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Method of Confusion (2/3)

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Whereas Ancient Africans focused on the "What it is" of a Thing (i.e. the way the Thing is Known), Brutes avoid that and present only "What it does" and "How it appears"--both preventing Certainty. Since very ancient times, Brutes have spotlighted assumptions because of their ability to generate an element of doubt in victims. The resultant uncertainty about what people "knew/know" galvanizes chronic frustration, fear, confusion, Illusions, and Delusions. Then Brutes step in and reconcile all ambivalent attitudes--teaching with fantasy stories containing highly abstracted concepts--stories that "SEEM" right--stories containing some familiar information the people have accepted--stories told in an exciting visual media way. This combination leads people--because that is all they are aware of that exists--to simply "give-in" to these false and misleading stories, embrace them as true, and then defend them.The Wheel Concept helps order this complex subject. Spoke 1 is definitions for a given thing being unrelated + in conflict + multiple versions. Thus, mixed dimensions reign in various groups using the same word to express different ideas or the same idea expressed in conflicting words. Spoke 2: Informational gaps caused by the ravages of time and Nature; by information deliberately destroyed, erased, rewritten, reassigned, or ignorantly misinterpreted; and by conquering tribes having brought in their own words and meanings for the familiar ideas of the natives. Spoke 3: Misinterpretations in the media, in museums, in educational magazines, and in all books and chapters in books; from layer by layer of addition, subtraction, and deviation changes in Word Stories between ancient and present time and/or due to time, erosions, corrosions, additions, and losses. Spoke 4: lack of essential information; faulty circumstantial evidence; the imposition of partition (wrong dividing or separating); "logic" and other statements lacking facts. Spoke 5: structural weakness violating the integrity of a thing--e.g. defective or incomplete in content, poor fit, mis-arrangements, improper combinations; inconsistencies; contradictions. Spoke 6: incomparable--the word Immaterial means there is nothing to which it--e.g. “Life,” “Death,” or “Consciousness”--can be compared.

Spoke 7: Bad Assumptions--e.g. substituting "SEEMS" (information) for “what is”; grasping information as Knowing); equating familiar with Understanding; believing a piece is the complete scope of all there is to know about that situation. Spoke 8: Modifications from different systems of values. Spoke 9: Interchanging near Synonyms--“dark”/“black”; Worth/Value/Values. Spoke 10: obscure ideas, nonsensical facts, meaningless ceremony to befuddle. Spoke 11: using technical jargon, This, That, There/Their without explaining. Spoke 12: refusing facts; biased by viewing the facts and then selecting only those facts which support ones point of view. Spoke 13: Selective Planes of Existence--e.g. focus only on the material. Spoke 14: ethnocentric--opinions related to oneself, ones subculture, ones society at large of “whatever benefits me”; failing to reconcile standards of different cultures--Brutes judging other cultures as heathen or superstitious for being "different." Spoke 15: Disordered Thinking. Spoke 16: “guessing” in reconciling ambivalent attitudes with highly abstracted formulations (what is taken out of physical aspects) in a way that contradictions or statements favor ones self-interest. Spoke 17: Pseudo-intellectuals' big words without definitions. Spoke 18: lack of clarity Camouflage what is already present in a disguised form; suppressing, misplacing, displacing, making murky, hazy to serve as perfect hiding places in the open for the devious. Spoke 19: overlapping information not distinguished.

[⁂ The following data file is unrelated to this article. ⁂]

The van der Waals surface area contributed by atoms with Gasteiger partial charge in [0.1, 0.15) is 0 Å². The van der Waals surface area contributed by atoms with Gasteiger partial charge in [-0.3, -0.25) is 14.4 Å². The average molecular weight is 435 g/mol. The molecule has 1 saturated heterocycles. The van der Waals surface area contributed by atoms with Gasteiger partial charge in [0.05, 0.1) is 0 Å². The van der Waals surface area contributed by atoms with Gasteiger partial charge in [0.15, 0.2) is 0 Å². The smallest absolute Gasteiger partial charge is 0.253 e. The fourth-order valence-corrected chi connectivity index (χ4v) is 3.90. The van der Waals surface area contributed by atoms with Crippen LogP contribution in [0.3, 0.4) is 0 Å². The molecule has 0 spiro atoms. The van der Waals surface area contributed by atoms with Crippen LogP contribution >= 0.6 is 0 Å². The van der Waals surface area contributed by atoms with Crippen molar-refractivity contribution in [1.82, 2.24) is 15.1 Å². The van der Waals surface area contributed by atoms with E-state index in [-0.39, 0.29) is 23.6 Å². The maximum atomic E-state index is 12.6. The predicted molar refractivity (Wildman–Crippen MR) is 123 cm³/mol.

Spoke 20: flaws: (a) when one simply deals with only one stroke; (b) focuses on only one link; (c) only pays attention to the general idea within that one link; (d) ignores the details of each stroke; (e) connects or overlooks the interrelationships between the strokes and/or links; (f) fails to do a good job with the other links; or (g) ignores them completely. This means one has limited ideas--a set up conveying the wrong intension or message, for inefficiency, and for confusing the receiver. Spoke 21: mis-directed; placed on improper planes of existence; or headed in the wrong direction. Spoke 22: Substituting Connotations as definitions for Denotations. Spoke 23: changing time lines to redistribute African Intellectual property. Spoke 24: failing to expose the truth: Spoke 25: giving bits and pieces of truth. Such people think they are "right" but are actually on the wrong road.


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